Column: Decorating the church with pineapples

The Ven Michael Everitt, Archdeacon of LancasterThe Ven Michael Everitt, Archdeacon of Lancaster
The Ven Michael Everitt, Archdeacon of Lancaster
It was about 8pm on Saturday and I got a text from a friend. He's a vicar in Liverpool and '˜a bit of a character'.

Just as we might give up chocolate for Lent so on Easter Day the Easter Eggs taste all the more sweet: so too in churches they often stop displaying flowers and then on Easter Day, when the flowers return, it feels as if the church is exploding with joy.

So my friend had told his flower arrangers, ‘no flowers in Lent’.

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That Saturday he had popped into church and those who arrange the flowers were in, which surprised him.

“Hope you like what we’ve done Vicar,” said one. “You said no flowers in Lent and so we’ve arranged some dried grasses and pineapples.”

My friend smiled, offered a supportive comment and left quickly suppressing his giggles.

That’s when sent me the text, which finished with: “I’m a little at a loss to explain the significance of said fruit in my sermon!”

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I grew up in a house which listened to radio comedies, including panel shows like ‘My Word’, ‘I’m Sorry I Haven’t A Clue’, ‘Just A Minute’. An excellent preparation therefore for the question: “What has a pineapple to do with Lent?”

My reply to him was as follows: “Externally spiky and hard, yet inside once used to the sharpness it is rejuvenating: a metaphor for Lent.”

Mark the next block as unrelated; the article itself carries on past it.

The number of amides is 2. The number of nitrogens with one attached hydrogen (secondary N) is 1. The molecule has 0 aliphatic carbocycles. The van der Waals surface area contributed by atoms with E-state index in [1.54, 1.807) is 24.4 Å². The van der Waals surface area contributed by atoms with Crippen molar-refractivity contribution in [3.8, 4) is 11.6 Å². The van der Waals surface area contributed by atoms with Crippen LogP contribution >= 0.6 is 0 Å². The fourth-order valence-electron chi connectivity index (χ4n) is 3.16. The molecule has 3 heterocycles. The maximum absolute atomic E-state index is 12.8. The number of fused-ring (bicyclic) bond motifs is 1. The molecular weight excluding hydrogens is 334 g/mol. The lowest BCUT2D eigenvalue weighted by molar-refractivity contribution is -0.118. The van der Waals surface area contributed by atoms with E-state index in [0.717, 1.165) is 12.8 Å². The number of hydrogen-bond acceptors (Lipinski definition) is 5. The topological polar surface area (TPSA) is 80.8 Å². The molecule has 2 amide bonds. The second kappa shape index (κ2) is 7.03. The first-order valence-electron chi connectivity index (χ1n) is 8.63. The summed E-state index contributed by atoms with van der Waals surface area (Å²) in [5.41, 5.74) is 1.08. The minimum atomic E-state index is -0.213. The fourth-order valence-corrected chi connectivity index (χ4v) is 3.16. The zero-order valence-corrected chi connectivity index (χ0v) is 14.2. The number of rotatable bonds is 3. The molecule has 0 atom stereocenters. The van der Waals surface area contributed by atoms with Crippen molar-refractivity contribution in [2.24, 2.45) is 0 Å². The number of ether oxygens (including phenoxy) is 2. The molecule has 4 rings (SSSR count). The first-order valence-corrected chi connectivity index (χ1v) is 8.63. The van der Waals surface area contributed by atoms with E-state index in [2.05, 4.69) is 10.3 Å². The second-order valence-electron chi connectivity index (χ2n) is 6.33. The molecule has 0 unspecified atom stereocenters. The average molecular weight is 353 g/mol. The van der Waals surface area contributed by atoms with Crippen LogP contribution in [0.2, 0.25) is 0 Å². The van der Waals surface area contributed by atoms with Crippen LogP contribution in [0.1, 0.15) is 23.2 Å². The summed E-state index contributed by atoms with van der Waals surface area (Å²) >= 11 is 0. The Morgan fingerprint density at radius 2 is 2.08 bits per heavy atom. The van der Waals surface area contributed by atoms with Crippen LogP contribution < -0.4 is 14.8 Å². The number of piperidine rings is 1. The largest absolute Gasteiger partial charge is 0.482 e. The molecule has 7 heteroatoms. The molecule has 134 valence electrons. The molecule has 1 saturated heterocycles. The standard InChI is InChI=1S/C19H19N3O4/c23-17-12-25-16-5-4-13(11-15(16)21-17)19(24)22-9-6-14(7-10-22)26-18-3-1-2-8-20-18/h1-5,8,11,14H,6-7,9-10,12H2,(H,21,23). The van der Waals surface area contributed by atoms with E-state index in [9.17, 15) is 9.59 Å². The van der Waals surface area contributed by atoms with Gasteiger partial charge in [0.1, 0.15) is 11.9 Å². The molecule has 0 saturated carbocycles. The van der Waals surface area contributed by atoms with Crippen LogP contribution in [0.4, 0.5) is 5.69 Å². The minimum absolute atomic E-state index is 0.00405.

The more I have thought about it since, the more apt it seems! I’m always amazed at how we found out certain foods were edible.

The pineapple’s exterior does not in any way hint at the juicy interior.

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Getting into a pineapple is not easy. Once inside it still needs cutting up before we can experience the taste... a beautiful mixture of sharpness and sweet.

Perhaps more so than any other fruit it awakens the taste buds and forces a response (did you know it also contains an enzyme, bromelain, which can help with childbirth?).

Whether or not you like them - and I really enjoy a fresh pineapple - there is no denying the contrast between the dry and hard exterior and relatively soft juicy interior.

If you’ve not managed to get into Lent this year, because it is too hard, don’t give up! It is worth it. That which you will find inside will give you ‘zing’ and energy.

But whether you should use pineapples in place of flowers is a whole other matter!

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